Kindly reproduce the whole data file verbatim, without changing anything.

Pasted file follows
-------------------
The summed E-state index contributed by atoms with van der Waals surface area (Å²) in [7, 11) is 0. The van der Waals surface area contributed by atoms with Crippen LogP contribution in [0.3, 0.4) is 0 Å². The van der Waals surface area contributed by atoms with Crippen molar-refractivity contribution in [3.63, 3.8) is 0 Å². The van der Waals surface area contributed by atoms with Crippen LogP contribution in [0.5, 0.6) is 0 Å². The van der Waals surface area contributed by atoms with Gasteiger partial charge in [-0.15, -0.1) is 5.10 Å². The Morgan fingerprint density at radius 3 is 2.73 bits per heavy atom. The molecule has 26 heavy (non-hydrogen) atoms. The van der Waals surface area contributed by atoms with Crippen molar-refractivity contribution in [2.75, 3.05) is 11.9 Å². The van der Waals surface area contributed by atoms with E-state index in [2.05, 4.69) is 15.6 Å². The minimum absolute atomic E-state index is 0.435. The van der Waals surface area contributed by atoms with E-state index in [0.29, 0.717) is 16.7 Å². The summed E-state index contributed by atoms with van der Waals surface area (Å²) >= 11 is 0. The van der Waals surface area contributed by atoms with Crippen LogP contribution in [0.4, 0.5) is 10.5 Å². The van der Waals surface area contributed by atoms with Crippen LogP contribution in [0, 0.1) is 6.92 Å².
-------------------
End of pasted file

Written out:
The summed E-state index contributed by atoms with van der Waals surface area (Å²) in [7, 11) is 0. The van der Waals surface area contributed by atoms with Crippen LogP contribution in [0.3, 0.4) is 0 Å². The van der Waals surface area contributed by atoms with Crippen molar-refractivity contribution in [3.63, 3.8) is 0 Å². The van der Waals surface area contributed by atoms with Crippen LogP contribution in [0.5, 0.6) is 0 Å². The van der Waals surface area contributed by atoms with Gasteiger partial charge in [-0.15, -0.1) is 5.10 Å². The Morgan fingerprint density at radius 3 is 2.73 bits per heavy atom. The molecule has 26 heavy (non-hydrogen) atoms. The van der Waals surface area contributed by atoms with Crippen molar-refractivity contribution in [2.75, 3.05) is 11.9 Å². The van der Waals surface area contributed by atoms with E-state index in [2.05, 4.69) is 15.6 Å². The minimum absolute atomic E-state index is 0.435. The van der Waals surface area contributed by atoms with E-state index in [0.29, 0.717) is 16.7 Å². The summed E-state index contributed by atoms with van der Waals surface area (Å²) >= 11 is 0. The van der Waals surface area contributed by atoms with Crippen LogP contribution in [0.4, 0.5) is 10.5 Å². The van der Waals surface area contributed by atoms with Crippen LogP contribution in [0, 0.1) is 6.92 Å².